Diagnostic and prognostic utility of electrocardiography for left ventricular hypertrophy defined by magnetic resonance imaging in relationship to ethnicity: The Multi-Ethnic Study of Atherosclerosis (MESA)

Aditya Jain, Harikrishna Tandri, Darshan Dalal, Harjit Chahal, Elsayed Z. Soliman, Ronald J. Prineas, Aaron R. Folsom, João A C Lima, David A. Bluemke

Research output: Contribution to journalArticlepeer-review

75 Scopus citations

Abstract

Background: Left ventricular mass is a strong predictor of cardiovascular disease (CVD), and magnetic resonance imaging (MRI) of the heart is a standard of reference for left ventricular mass measurement. Ethnicity is believed to affect electrocardiographic (ECG) performance. We evaluated the diagnostic and prognostic performance of ECG for left ventricular hypertrophy (LVH) as defined by MRI in relationship to ethnicity. Methods: Data were analyzed from 4,967 participants (48% men, mean age 62 ± 10 years; 39% white, 13% Chinese, 26% African American, 22% Hispanic) enrolled in the Multi-Ethic Study of Atherosclerosis (MESA) who were followed for a median of 4.8 years for incident CVD. Results: Thirteen traditional ECG-LVH criteria were assessed, and showed overall and ethnicity-specific low sensitivity (10%-26%) and high specificity (88%-99%) in diagnosing MRI-defined LVH. Ten of 13 ECG-LVH criteria showed superior sensitivity and diagnostic performance in African Americans as compared with whites (P = .02-.001). The sum of amplitudes of S wave in V1, S wave in V2, and R wave in V5 (a MESA-specific ECG-LVH criterion) offered higher sensitivity (40.4%) compared with prior ECG-LVH criteria while maintaining good specificity (90%) and diagnostic performance (receiver operating characteristic area = 0.65). In fully adjusted models, only the MESA-specific ECG-LVH criterion, Romhilt-Estes score, Framingham score, Cornell voltage, Cornell duration product, and Framingham-adjusted Cornell voltage predicted increased CVD risk (P < .05). Conclusions: Electrocardiography has low sensitivity but high specificity for detecting MRI-defined LVH. The performance of ECG for LVH detection varies by ethnicity, with African Americans showing higher sensitivity and overall performance compared with other ethnic groups.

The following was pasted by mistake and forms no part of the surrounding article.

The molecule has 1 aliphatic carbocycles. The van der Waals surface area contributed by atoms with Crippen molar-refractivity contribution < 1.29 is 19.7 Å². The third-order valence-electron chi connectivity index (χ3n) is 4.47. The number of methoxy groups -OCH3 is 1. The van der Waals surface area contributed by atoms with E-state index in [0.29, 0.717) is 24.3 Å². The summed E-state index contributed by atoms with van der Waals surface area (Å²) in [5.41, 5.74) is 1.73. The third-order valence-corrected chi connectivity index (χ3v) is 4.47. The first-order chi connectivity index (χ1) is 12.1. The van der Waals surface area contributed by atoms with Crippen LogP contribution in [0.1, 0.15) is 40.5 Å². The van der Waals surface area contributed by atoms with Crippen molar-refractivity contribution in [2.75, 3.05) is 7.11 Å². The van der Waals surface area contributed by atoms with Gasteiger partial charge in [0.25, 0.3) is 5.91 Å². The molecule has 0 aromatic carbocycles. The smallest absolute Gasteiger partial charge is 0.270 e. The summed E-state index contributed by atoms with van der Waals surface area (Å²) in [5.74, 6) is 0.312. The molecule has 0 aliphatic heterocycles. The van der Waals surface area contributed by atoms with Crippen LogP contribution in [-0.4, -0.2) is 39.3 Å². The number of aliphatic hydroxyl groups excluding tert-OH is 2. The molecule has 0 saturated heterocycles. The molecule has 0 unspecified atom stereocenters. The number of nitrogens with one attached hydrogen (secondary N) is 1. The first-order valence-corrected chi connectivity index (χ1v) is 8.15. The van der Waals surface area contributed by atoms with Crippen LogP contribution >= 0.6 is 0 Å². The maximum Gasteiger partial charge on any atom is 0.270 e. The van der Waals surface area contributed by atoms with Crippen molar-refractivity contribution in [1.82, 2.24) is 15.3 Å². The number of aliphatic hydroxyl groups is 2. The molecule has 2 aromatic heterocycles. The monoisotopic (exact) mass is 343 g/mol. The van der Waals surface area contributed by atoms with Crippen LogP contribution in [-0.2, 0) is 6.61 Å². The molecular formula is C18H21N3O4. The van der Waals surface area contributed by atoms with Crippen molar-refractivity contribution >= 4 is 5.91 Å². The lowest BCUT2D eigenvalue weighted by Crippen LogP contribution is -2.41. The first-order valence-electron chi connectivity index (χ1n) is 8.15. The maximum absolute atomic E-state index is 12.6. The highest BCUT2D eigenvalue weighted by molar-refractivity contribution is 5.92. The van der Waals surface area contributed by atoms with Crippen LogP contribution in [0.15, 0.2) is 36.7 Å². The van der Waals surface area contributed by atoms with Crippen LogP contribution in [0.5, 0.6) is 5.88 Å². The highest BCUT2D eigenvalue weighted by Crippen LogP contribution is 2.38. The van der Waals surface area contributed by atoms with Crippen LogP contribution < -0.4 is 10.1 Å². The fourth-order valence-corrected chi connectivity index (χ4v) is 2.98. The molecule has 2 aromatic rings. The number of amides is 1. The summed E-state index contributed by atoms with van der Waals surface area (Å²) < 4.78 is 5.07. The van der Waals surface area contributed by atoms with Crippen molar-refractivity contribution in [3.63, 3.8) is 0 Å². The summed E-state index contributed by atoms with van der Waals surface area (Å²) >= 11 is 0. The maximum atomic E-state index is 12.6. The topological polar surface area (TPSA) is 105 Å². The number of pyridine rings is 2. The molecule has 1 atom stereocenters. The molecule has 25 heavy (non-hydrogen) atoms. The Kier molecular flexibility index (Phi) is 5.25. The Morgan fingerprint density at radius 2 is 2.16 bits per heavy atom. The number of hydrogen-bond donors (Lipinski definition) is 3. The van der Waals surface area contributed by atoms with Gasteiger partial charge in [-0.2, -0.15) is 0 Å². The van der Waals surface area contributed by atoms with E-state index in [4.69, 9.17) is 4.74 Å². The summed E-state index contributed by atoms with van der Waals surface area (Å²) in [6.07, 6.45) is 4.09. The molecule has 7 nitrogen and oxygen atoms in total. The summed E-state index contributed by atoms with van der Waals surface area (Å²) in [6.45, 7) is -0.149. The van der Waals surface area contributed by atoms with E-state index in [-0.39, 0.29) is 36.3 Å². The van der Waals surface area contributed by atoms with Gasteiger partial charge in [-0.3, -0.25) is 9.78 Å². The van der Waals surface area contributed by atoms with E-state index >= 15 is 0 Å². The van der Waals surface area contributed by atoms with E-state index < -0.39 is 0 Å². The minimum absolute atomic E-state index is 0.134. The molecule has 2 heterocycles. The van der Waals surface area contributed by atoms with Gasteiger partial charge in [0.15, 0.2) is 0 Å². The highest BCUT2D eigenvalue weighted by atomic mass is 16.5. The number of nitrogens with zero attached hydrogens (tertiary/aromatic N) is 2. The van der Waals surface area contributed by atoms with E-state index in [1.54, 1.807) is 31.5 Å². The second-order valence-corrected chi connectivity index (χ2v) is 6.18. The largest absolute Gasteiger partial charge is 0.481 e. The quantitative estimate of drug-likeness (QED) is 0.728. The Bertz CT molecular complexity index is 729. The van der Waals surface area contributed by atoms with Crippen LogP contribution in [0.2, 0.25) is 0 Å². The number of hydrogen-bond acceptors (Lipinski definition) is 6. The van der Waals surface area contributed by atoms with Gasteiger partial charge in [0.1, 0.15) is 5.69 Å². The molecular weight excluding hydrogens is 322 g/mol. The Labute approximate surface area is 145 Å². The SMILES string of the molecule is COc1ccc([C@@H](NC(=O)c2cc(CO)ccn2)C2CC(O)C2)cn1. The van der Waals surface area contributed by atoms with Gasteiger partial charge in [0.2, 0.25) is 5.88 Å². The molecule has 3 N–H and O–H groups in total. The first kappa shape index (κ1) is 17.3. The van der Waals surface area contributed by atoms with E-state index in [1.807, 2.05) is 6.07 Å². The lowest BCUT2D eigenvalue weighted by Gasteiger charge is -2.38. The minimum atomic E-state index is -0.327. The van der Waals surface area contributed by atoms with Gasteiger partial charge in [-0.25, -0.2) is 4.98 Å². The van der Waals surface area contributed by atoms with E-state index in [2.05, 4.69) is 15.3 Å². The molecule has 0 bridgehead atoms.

Original languageEnglish (US)
Pages (from-to)652-658
Number of pages7
JournalAmerican Heart Journal
Volume159
Issue number4
DOIs
StatePublished - Apr 2010

Bibliographical note

Funding Information:
This research was supported by contracts N01-HC-95159 through N01-HC-95169 from the National Heart, Lung, and Blood Institute. The authors are solely responsible for the design and conduct of this study, all study analyses, the drafting and editing of the paper, and its final contents.

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